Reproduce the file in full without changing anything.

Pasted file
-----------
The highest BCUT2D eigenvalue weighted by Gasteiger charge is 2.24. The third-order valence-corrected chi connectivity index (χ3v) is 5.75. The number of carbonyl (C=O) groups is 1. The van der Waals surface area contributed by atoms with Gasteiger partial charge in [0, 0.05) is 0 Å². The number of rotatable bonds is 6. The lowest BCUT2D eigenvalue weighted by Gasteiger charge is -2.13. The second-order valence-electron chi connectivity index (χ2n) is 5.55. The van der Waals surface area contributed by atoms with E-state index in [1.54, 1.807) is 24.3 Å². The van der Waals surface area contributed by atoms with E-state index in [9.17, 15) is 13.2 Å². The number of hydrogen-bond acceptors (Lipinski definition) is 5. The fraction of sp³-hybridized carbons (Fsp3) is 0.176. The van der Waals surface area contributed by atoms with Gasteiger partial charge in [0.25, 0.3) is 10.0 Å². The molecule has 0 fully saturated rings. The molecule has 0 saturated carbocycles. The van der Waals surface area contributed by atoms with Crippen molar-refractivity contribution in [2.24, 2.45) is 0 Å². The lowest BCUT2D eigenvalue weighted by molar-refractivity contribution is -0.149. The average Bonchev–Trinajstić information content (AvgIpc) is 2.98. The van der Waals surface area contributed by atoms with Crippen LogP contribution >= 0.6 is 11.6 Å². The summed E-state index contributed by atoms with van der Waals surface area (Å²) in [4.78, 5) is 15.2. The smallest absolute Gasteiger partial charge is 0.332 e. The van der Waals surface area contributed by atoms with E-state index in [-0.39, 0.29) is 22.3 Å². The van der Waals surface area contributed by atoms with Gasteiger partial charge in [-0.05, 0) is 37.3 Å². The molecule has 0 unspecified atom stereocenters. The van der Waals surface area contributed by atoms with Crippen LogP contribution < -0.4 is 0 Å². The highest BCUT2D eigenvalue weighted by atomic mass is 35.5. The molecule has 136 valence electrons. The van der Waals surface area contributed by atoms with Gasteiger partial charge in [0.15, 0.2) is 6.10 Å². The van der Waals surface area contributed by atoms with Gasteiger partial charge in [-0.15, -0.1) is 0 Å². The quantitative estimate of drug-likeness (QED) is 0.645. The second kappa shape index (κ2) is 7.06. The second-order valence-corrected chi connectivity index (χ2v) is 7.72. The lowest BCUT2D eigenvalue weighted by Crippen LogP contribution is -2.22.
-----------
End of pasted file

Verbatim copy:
The highest BCUT2D eigenvalue weighted by Gasteiger charge is 2.24. The third-order valence-corrected chi connectivity index (χ3v) is 5.75. The number of carbonyl (C=O) groups is 1. The van der Waals surface area contributed by atoms with Gasteiger partial charge in [0, 0.05) is 0 Å². The number of rotatable bonds is 6. The lowest BCUT2D eigenvalue weighted by Gasteiger charge is -2.13. The second-order valence-electron chi connectivity index (χ2n) is 5.55. The van der Waals surface area contributed by atoms with E-state index in [1.54, 1.807) is 24.3 Å². The van der Waals surface area contributed by atoms with E-state index in [9.17, 15) is 13.2 Å². The number of hydrogen-bond acceptors (Lipinski definition) is 5. The fraction of sp³-hybridized carbons (Fsp3) is 0.176. The van der Waals surface area contributed by atoms with Gasteiger partial charge in [0.25, 0.3) is 10.0 Å². The molecule has 0 fully saturated rings. The molecule has 0 saturated carbocycles. The van der Waals surface area contributed by atoms with Crippen molar-refractivity contribution in [2.24, 2.45) is 0 Å². The lowest BCUT2D eigenvalue weighted by molar-refractivity contribution is -0.149. The average Bonchev–Trinajstić information content (AvgIpc) is 2.98. The van der Waals surface area contributed by atoms with Crippen LogP contribution >= 0.6 is 11.6 Å². The summed E-state index contributed by atoms with van der Waals surface area (Å²) in [4.78, 5) is 15.2. The smallest absolute Gasteiger partial charge is 0.332 e. The van der Waals surface area contributed by atoms with E-state index in [-0.39, 0.29) is 22.3 Å². The van der Waals surface area contributed by atoms with Gasteiger partial charge in [-0.05, 0) is 37.3 Å². The molecule has 0 unspecified atom stereocenters. The van der Waals surface area contributed by atoms with Crippen LogP contribution < -0.4 is 0 Å². The highest BCUT2D eigenvalue weighted by atomic mass is 35.5. The molecule has 136 valence electrons. The van der Waals surface area contributed by atoms with Gasteiger partial charge in [0.15, 0.2) is 6.10 Å². The van der Waals surface area contributed by atoms with Gasteiger partial charge in [-0.15, -0.1) is 0 Å². The quantitative estimate of drug-likeness (QED) is 0.645. The second kappa shape index (κ2) is 7.06. The second-order valence-corrected chi connectivity index (χ2v) is 7.72. The lowest BCUT2D eigenvalue weighted by Crippen LogP contribution is -2.22.